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New Corsair SSDs go small with mini M.2 drives

Get shortened M.2 form factor drive with the Corsair MP600 Mini SSD and the new XT SSD provides affordable high-capacity QLC SSD storage.

Corsair MP600 Mini and Core XT

Corsair has unveiled two new SSDs, in the shape of the Corsair MP600 Mini and Corsair MP600 Core XT. The former is a shorter 30 x 22mm variant of the M.2 form factor that should be an ideal upgrade for laptops. Meanwhile, the MP600 Core XT is a new high-density, more affordable option for those seeking up to 4TB of M.2 storage for a low price.

The MP600 Mini is a standard M.2 drive that will fit in desktop motherboard M.2 slots. However, while normal desktop M.2 drives are 80mm long (and there are many other M.2 length variants too, such as 60mm and 110mm) the MP600 is just 30mm long, which is much more in line with expandable laptop SSDs.

Corsair MP600 Mini

The MP600 Mini performance figures are 4,800MB/sec read and 4,800MB/sec write for sequential data transfers. The drive uses the PCIe Gen4 standard, rather than the upcoming PCIe Gen5 standard, and is only available in a 1TB capacity. The MP600 Mini price for 1TB is $109.

As for the MP600 Core XT, it’s a ‘full-size’ 80mm M.2 drive, just like the higher-performance Corsair MP600 Pro, but it uses QLC (quad-level cell) NAND that’s higher density but slower than the Pro drive. Nonetheless, the MP600 Core XT performance figures are 5,000MB/sec for reads and 4,400MB/sec for writes. That’s still faster than most older PCIe Gen3 SSDs – both new MP600 drives will work in older PCIe Gen3 slots too.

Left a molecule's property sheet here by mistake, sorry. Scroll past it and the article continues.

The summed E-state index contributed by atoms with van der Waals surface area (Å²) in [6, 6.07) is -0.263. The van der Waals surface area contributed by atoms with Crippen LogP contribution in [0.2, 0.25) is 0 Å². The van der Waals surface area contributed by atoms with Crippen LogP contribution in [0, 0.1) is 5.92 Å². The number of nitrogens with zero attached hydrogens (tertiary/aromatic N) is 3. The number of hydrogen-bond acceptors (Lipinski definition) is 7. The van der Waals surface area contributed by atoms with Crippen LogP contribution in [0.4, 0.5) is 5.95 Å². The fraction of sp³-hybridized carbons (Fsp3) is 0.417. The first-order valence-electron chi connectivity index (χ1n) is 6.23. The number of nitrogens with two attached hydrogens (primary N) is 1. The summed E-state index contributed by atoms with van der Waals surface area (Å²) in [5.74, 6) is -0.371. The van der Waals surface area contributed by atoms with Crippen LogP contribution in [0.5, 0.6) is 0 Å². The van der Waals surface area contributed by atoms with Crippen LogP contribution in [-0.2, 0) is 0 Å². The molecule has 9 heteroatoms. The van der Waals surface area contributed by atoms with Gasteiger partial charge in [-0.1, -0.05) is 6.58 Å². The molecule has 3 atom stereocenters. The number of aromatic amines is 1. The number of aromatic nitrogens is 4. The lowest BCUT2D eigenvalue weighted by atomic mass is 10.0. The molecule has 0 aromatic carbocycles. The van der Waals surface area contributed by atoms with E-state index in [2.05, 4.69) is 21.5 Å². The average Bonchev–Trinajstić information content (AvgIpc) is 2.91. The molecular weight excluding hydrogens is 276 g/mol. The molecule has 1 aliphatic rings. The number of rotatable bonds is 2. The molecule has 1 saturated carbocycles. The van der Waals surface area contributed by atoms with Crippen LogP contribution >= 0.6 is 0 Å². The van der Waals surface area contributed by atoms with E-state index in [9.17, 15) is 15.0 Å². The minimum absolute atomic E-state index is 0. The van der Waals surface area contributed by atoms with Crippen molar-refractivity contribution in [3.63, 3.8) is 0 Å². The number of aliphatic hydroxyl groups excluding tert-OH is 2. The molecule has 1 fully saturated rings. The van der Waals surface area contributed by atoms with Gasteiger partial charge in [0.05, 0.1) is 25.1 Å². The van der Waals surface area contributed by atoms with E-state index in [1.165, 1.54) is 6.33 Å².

Corsair MP600 Core XT

The use of QLC NAND also affects the MP600 Core XT write endurance, which is rated to just 450TBW for the 2TB version, which compares to 740TBW for the MP600 Pro.

The MP600 Core XT capacities are 1TB, 2TB, and 4TB with MP600 Core XT prices of $59.99, $114.99, $284.99. Those are very competitive prices right across the board, even for a QLC drive, making these a tempting option, especially for a secondary storage drive – we suspect there’s a good chance these drives will find a place on our best gaming SSD list in the not too distant future, once we’ve properly tested them.

Are you in the market for a new SSD and are these prices tempting for you, or are you wary of using QLC NAND? Let us know your thoughts on the Custom PC Facebook or Twitter pages, or join the discussion on our 350,000+ member Custom PC and Gaming Setup Facebook group. Meanwhile, keep an eye on this page for the latest Corsair news.